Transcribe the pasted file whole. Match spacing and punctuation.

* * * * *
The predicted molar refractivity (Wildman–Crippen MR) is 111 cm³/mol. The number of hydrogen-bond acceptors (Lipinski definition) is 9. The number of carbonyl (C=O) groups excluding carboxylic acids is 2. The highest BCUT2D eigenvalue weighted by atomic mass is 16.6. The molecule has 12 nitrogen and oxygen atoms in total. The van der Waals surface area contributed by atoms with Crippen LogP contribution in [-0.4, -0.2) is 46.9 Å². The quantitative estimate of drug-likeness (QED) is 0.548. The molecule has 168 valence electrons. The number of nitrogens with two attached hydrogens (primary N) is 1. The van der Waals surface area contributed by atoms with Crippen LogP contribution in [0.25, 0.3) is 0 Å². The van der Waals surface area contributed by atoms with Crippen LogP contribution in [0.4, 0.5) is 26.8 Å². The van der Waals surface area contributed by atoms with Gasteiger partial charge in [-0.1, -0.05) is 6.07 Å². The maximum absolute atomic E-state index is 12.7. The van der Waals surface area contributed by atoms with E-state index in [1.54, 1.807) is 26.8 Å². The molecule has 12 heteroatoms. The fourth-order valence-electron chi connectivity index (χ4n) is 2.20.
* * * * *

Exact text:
The predicted molar refractivity (Wildman–Crippen MR) is 111 cm³/mol. The number of hydrogen-bond acceptors (Lipinski definition) is 9. The number of carbonyl (C=O) groups excluding carboxylic acids is 2. The highest BCUT2D eigenvalue weighted by atomic mass is 16.6. The molecule has 12 nitrogen and oxygen atoms in total. The van der Waals surface area contributed by atoms with Crippen LogP contribution in [-0.4, -0.2) is 46.9 Å². The quantitative estimate of drug-likeness (QED) is 0.548. The molecule has 168 valence electrons. The number of nitrogens with two attached hydrogens (primary N) is 1. The van der Waals surface area contributed by atoms with Crippen LogP contribution in [0.25, 0.3) is 0 Å². The van der Waals surface area contributed by atoms with Crippen LogP contribution in [0.4, 0.5) is 26.8 Å². The van der Waals surface area contributed by atoms with Gasteiger partial charge in [-0.1, -0.05) is 6.07 Å². The maximum absolute atomic E-state index is 12.7. The van der Waals surface area contributed by atoms with E-state index in [1.54, 1.807) is 26.8 Å². The molecule has 12 heteroatoms. The fourth-order valence-electron chi connectivity index (χ4n) is 2.20.